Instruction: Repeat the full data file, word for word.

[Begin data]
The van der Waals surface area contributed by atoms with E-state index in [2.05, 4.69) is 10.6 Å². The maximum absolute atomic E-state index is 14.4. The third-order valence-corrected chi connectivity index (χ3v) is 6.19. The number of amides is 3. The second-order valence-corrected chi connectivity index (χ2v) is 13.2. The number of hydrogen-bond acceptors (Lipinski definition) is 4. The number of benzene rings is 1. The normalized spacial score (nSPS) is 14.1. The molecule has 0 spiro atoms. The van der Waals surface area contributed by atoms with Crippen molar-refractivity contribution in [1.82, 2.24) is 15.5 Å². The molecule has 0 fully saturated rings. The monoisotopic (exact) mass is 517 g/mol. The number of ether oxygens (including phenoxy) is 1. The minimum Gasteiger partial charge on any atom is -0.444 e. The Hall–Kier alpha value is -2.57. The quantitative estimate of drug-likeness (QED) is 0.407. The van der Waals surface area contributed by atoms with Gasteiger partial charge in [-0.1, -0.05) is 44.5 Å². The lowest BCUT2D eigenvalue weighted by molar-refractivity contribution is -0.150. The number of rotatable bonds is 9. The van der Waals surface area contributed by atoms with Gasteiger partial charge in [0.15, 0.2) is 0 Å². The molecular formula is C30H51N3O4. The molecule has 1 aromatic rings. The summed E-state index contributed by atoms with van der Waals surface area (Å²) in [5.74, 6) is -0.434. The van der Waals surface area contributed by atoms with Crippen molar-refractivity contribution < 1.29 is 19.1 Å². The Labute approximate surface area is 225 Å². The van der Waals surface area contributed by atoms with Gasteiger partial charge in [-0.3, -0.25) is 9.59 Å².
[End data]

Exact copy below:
The van der Waals surface area contributed by atoms with E-state index in [2.05, 4.69) is 10.6 Å². The maximum absolute atomic E-state index is 14.4. The third-order valence-corrected chi connectivity index (χ3v) is 6.19. The number of amides is 3. The second-order valence-corrected chi connectivity index (χ2v) is 13.2. The number of hydrogen-bond acceptors (Lipinski definition) is 4. The number of benzene rings is 1. The normalized spacial score (nSPS) is 14.1. The molecule has 0 spiro atoms. The van der Waals surface area contributed by atoms with Crippen molar-refractivity contribution in [1.82, 2.24) is 15.5 Å². The molecule has 0 fully saturated rings. The monoisotopic (exact) mass is 517 g/mol. The number of ether oxygens (including phenoxy) is 1. The minimum Gasteiger partial charge on any atom is -0.444 e. The Hall–Kier alpha value is -2.57. The quantitative estimate of drug-likeness (QED) is 0.407. The van der Waals surface area contributed by atoms with Gasteiger partial charge in [-0.1, -0.05) is 44.5 Å². The lowest BCUT2D eigenvalue weighted by molar-refractivity contribution is -0.150. The number of rotatable bonds is 9. The van der Waals surface area contributed by atoms with Gasteiger partial charge in [0.15, 0.2) is 0 Å². The molecular formula is C30H51N3O4. The molecule has 1 aromatic rings. The summed E-state index contributed by atoms with van der Waals surface area (Å²) in [5.74, 6) is -0.434. The van der Waals surface area contributed by atoms with Crippen molar-refractivity contribution < 1.29 is 19.1 Å². The Labute approximate surface area is 225 Å². The van der Waals surface area contributed by atoms with Gasteiger partial charge in [-0.3, -0.25) is 9.59 Å².